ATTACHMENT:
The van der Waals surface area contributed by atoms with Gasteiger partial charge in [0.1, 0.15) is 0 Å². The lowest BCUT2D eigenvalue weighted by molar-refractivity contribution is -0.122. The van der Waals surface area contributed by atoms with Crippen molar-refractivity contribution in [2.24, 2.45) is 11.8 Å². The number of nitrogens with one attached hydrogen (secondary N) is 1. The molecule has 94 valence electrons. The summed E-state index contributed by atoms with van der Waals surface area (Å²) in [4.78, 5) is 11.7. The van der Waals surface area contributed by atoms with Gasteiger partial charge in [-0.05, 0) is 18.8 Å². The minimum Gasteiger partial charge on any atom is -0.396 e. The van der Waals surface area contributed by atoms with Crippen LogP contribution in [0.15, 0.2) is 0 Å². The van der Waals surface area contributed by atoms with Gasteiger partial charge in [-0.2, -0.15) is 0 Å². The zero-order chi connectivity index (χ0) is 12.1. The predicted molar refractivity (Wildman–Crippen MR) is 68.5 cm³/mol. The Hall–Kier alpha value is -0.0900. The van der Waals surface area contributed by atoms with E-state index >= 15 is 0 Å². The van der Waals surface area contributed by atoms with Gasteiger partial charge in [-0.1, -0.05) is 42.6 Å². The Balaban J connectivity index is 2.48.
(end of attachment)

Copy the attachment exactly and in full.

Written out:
The van der Waals surface area contributed by atoms with Gasteiger partial charge in [0.1, 0.15) is 0 Å². The lowest BCUT2D eigenvalue weighted by molar-refractivity contribution is -0.122. The van der Waals surface area contributed by atoms with Crippen molar-refractivity contribution in [2.24, 2.45) is 11.8 Å². The number of nitrogens with one attached hydrogen (secondary N) is 1. The molecule has 94 valence electrons. The summed E-state index contributed by atoms with van der Waals surface area (Å²) in [4.78, 5) is 11.7. The van der Waals surface area contributed by atoms with Gasteiger partial charge in [-0.05, 0) is 18.8 Å². The minimum Gasteiger partial charge on any atom is -0.396 e. The van der Waals surface area contributed by atoms with Crippen LogP contribution in [0.15, 0.2) is 0 Å². The van der Waals surface area contributed by atoms with Gasteiger partial charge in [-0.2, -0.15) is 0 Å². The zero-order chi connectivity index (χ0) is 12.1. The predicted molar refractivity (Wildman–Crippen MR) is 68.5 cm³/mol. The Hall–Kier alpha value is -0.0900. The van der Waals surface area contributed by atoms with E-state index >= 15 is 0 Å². The van der Waals surface area contributed by atoms with Gasteiger partial charge in [-0.1, -0.05) is 42.6 Å². The Balaban J connectivity index is 2.48.